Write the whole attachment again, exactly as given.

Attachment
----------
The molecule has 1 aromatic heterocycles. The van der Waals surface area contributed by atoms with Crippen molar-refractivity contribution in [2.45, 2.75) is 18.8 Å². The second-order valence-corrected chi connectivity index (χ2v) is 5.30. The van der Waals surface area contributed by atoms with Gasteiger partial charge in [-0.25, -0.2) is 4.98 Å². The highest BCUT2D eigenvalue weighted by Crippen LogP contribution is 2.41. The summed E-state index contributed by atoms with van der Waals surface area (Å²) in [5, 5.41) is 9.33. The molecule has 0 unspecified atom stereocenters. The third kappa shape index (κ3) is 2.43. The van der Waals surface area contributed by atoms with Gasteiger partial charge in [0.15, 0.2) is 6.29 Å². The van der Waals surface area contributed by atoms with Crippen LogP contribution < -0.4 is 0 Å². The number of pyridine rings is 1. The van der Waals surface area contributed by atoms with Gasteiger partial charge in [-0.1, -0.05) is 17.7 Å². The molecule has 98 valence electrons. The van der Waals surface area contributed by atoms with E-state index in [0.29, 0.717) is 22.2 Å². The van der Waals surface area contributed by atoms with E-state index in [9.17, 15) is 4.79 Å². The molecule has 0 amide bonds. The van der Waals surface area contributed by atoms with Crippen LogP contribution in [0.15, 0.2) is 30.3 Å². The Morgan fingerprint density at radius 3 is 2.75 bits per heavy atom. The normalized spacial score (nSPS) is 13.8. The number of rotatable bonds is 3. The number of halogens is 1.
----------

The molecule has 1 aromatic heterocycles. The van der Waals surface area contributed by atoms with Crippen molar-refractivity contribution in [2.45, 2.75) is 18.8 Å². The second-order valence-corrected chi connectivity index (χ2v) is 5.30. The van der Waals surface area contributed by atoms with Gasteiger partial charge in [-0.25, -0.2) is 4.98 Å². The highest BCUT2D eigenvalue weighted by Crippen LogP contribution is 2.41. The summed E-state index contributed by atoms with van der Waals surface area (Å²) in [5, 5.41) is 9.33. The molecule has 0 unspecified atom stereocenters. The third kappa shape index (κ3) is 2.43. The van der Waals surface area contributed by atoms with Gasteiger partial charge in [0.15, 0.2) is 6.29 Å². The van der Waals surface area contributed by atoms with Crippen LogP contribution < -0.4 is 0 Å². The number of pyridine rings is 1. The van der Waals surface area contributed by atoms with Gasteiger partial charge in [-0.1, -0.05) is 17.7 Å². The molecule has 98 valence electrons. The van der Waals surface area contributed by atoms with E-state index in [0.29, 0.717) is 22.2 Å². The van der Waals surface area contributed by atoms with E-state index in [9.17, 15) is 4.79 Å². The molecule has 0 amide bonds. The van der Waals surface area contributed by atoms with Crippen LogP contribution in [0.15, 0.2) is 30.3 Å². The Morgan fingerprint density at radius 3 is 2.75 bits per heavy atom. The normalized spacial score (nSPS) is 13.8. The number of rotatable bonds is 3. The number of halogens is 1.